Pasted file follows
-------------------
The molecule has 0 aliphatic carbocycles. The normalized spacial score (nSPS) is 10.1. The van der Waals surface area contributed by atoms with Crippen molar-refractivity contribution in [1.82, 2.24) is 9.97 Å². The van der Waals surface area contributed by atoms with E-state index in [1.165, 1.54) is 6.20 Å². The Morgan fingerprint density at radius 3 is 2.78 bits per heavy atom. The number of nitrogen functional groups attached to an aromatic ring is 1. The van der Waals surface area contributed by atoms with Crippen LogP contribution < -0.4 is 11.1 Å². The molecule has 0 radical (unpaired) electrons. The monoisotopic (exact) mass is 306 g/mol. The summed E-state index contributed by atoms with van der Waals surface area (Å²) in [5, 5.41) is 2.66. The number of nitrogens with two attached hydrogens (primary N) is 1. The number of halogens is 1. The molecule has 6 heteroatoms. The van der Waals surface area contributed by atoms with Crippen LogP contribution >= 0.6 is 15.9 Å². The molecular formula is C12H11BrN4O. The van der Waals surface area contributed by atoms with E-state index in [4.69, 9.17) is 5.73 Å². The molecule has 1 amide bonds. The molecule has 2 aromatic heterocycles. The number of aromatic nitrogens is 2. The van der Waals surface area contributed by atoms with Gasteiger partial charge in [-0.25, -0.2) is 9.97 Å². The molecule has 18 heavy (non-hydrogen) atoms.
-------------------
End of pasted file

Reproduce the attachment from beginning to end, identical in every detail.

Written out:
The molecule has 0 aliphatic carbocycles. The normalized spacial score (nSPS) is 10.1. The van der Waals surface area contributed by atoms with Crippen molar-refractivity contribution in [1.82, 2.24) is 9.97 Å². The van der Waals surface area contributed by atoms with E-state index in [1.165, 1.54) is 6.20 Å². The Morgan fingerprint density at radius 3 is 2.78 bits per heavy atom. The number of nitrogen functional groups attached to an aromatic ring is 1. The van der Waals surface area contributed by atoms with Crippen LogP contribution < -0.4 is 11.1 Å². The molecule has 0 radical (unpaired) electrons. The monoisotopic (exact) mass is 306 g/mol. The summed E-state index contributed by atoms with van der Waals surface area (Å²) in [5, 5.41) is 2.66. The number of nitrogens with two attached hydrogens (primary N) is 1. The number of halogens is 1. The molecule has 6 heteroatoms. The van der Waals surface area contributed by atoms with Crippen LogP contribution >= 0.6 is 15.9 Å². The molecular formula is C12H11BrN4O. The van der Waals surface area contributed by atoms with E-state index in [4.69, 9.17) is 5.73 Å². The molecule has 1 amide bonds. The molecule has 2 aromatic heterocycles. The number of aromatic nitrogens is 2. The van der Waals surface area contributed by atoms with Gasteiger partial charge in [-0.25, -0.2) is 9.97 Å². The molecule has 18 heavy (non-hydrogen) atoms.